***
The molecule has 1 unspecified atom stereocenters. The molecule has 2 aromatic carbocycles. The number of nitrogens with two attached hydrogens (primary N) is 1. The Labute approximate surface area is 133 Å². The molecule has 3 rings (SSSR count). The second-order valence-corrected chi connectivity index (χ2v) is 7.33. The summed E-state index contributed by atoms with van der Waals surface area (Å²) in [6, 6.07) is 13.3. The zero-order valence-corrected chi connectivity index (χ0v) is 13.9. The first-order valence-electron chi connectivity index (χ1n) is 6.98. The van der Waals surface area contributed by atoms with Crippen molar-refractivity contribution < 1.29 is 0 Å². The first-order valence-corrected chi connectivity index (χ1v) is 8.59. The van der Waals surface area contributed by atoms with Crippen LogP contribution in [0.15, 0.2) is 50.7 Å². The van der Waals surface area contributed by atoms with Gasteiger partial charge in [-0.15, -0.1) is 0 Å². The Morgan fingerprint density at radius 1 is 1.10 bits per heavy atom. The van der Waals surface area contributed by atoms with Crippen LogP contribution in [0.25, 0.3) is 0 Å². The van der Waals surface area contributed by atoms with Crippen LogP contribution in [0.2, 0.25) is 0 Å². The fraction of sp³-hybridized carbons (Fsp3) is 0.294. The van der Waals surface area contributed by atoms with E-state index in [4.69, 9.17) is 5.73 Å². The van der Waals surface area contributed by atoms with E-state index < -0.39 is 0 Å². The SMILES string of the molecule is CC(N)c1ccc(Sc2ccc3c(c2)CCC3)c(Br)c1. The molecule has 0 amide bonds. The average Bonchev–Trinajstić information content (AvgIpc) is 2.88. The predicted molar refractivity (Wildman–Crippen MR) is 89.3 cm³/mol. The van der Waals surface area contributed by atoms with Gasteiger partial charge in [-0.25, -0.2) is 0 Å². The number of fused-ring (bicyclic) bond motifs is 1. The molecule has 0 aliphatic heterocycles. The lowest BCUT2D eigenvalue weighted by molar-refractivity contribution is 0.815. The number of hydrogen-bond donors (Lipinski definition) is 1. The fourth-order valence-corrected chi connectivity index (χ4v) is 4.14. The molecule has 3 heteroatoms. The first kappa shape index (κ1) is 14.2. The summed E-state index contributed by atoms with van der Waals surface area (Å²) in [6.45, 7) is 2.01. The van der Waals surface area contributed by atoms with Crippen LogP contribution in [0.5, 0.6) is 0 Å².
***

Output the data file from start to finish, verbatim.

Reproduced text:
The molecule has 1 unspecified atom stereocenters. The molecule has 2 aromatic carbocycles. The number of nitrogens with two attached hydrogens (primary N) is 1. The Labute approximate surface area is 133 Å². The molecule has 3 rings (SSSR count). The second-order valence-corrected chi connectivity index (χ2v) is 7.33. The summed E-state index contributed by atoms with van der Waals surface area (Å²) in [6, 6.07) is 13.3. The zero-order valence-corrected chi connectivity index (χ0v) is 13.9. The first-order valence-electron chi connectivity index (χ1n) is 6.98. The van der Waals surface area contributed by atoms with Crippen molar-refractivity contribution < 1.29 is 0 Å². The first-order valence-corrected chi connectivity index (χ1v) is 8.59. The van der Waals surface area contributed by atoms with Crippen LogP contribution in [0.15, 0.2) is 50.7 Å². The van der Waals surface area contributed by atoms with Gasteiger partial charge in [-0.15, -0.1) is 0 Å². The Morgan fingerprint density at radius 1 is 1.10 bits per heavy atom. The van der Waals surface area contributed by atoms with Crippen LogP contribution in [0.25, 0.3) is 0 Å². The van der Waals surface area contributed by atoms with Crippen LogP contribution in [0.2, 0.25) is 0 Å². The fraction of sp³-hybridized carbons (Fsp3) is 0.294. The van der Waals surface area contributed by atoms with E-state index in [4.69, 9.17) is 5.73 Å². The van der Waals surface area contributed by atoms with E-state index < -0.39 is 0 Å². The SMILES string of the molecule is CC(N)c1ccc(Sc2ccc3c(c2)CCC3)c(Br)c1. The molecule has 0 amide bonds. The average Bonchev–Trinajstić information content (AvgIpc) is 2.88. The predicted molar refractivity (Wildman–Crippen MR) is 89.3 cm³/mol. The van der Waals surface area contributed by atoms with Gasteiger partial charge in [-0.25, -0.2) is 0 Å². The number of fused-ring (bicyclic) bond motifs is 1. The molecule has 0 aliphatic heterocycles. The lowest BCUT2D eigenvalue weighted by molar-refractivity contribution is 0.815. The number of hydrogen-bond donors (Lipinski definition) is 1. The fourth-order valence-corrected chi connectivity index (χ4v) is 4.14. The molecule has 3 heteroatoms. The first kappa shape index (κ1) is 14.2. The summed E-state index contributed by atoms with van der Waals surface area (Å²) in [6.45, 7) is 2.01. The van der Waals surface area contributed by atoms with Crippen LogP contribution in [0.5, 0.6) is 0 Å².